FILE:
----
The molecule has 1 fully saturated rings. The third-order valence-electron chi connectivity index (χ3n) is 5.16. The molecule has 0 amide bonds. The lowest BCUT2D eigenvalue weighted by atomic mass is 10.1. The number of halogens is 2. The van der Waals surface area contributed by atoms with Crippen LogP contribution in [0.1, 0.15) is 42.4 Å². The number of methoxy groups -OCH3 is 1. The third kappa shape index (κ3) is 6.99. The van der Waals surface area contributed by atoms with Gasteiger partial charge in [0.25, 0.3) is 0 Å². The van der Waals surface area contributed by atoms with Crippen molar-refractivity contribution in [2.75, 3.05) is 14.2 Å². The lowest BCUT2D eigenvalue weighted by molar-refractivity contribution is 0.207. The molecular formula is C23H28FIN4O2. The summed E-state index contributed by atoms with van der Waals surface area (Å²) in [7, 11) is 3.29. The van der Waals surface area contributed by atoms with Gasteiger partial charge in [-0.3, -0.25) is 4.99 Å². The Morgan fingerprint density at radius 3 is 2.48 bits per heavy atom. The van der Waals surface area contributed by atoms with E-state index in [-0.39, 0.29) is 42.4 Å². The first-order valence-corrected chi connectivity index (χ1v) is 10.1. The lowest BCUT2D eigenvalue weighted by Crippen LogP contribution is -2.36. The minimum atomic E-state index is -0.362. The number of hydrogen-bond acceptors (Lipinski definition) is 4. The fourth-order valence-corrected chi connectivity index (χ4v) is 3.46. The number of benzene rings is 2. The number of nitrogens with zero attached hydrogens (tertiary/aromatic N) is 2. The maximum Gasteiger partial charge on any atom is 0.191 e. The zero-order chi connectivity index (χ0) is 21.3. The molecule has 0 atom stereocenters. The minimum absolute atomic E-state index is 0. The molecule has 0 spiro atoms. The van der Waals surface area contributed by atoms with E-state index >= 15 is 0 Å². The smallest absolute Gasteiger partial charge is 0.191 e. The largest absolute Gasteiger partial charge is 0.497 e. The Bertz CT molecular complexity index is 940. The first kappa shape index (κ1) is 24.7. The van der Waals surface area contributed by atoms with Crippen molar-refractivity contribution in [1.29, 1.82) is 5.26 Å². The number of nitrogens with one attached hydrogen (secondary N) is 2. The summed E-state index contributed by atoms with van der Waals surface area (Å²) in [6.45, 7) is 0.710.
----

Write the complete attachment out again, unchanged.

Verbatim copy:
The molecule has 1 fully saturated rings. The third-order valence-electron chi connectivity index (χ3n) is 5.16. The molecule has 0 amide bonds. The lowest BCUT2D eigenvalue weighted by atomic mass is 10.1. The number of halogens is 2. The van der Waals surface area contributed by atoms with Crippen LogP contribution in [0.1, 0.15) is 42.4 Å². The number of methoxy groups -OCH3 is 1. The third kappa shape index (κ3) is 6.99. The van der Waals surface area contributed by atoms with Gasteiger partial charge in [0.25, 0.3) is 0 Å². The van der Waals surface area contributed by atoms with Crippen molar-refractivity contribution in [2.75, 3.05) is 14.2 Å². The lowest BCUT2D eigenvalue weighted by molar-refractivity contribution is 0.207. The molecular formula is C23H28FIN4O2. The summed E-state index contributed by atoms with van der Waals surface area (Å²) in [7, 11) is 3.29. The van der Waals surface area contributed by atoms with Gasteiger partial charge in [-0.3, -0.25) is 4.99 Å². The Morgan fingerprint density at radius 3 is 2.48 bits per heavy atom. The van der Waals surface area contributed by atoms with E-state index in [-0.39, 0.29) is 42.4 Å². The first-order valence-corrected chi connectivity index (χ1v) is 10.1. The lowest BCUT2D eigenvalue weighted by Crippen LogP contribution is -2.36. The minimum atomic E-state index is -0.362. The number of hydrogen-bond acceptors (Lipinski definition) is 4. The fourth-order valence-corrected chi connectivity index (χ4v) is 3.46. The number of benzene rings is 2. The number of nitrogens with zero attached hydrogens (tertiary/aromatic N) is 2. The maximum Gasteiger partial charge on any atom is 0.191 e. The zero-order chi connectivity index (χ0) is 21.3. The molecule has 0 atom stereocenters. The minimum absolute atomic E-state index is 0. The molecule has 0 spiro atoms. The van der Waals surface area contributed by atoms with E-state index >= 15 is 0 Å². The smallest absolute Gasteiger partial charge is 0.191 e. The largest absolute Gasteiger partial charge is 0.497 e. The Bertz CT molecular complexity index is 940. The first kappa shape index (κ1) is 24.7. The van der Waals surface area contributed by atoms with Crippen molar-refractivity contribution in [1.29, 1.82) is 5.26 Å². The number of nitrogens with one attached hydrogen (secondary N) is 2. The summed E-state index contributed by atoms with van der Waals surface area (Å²) in [6.45, 7) is 0.710.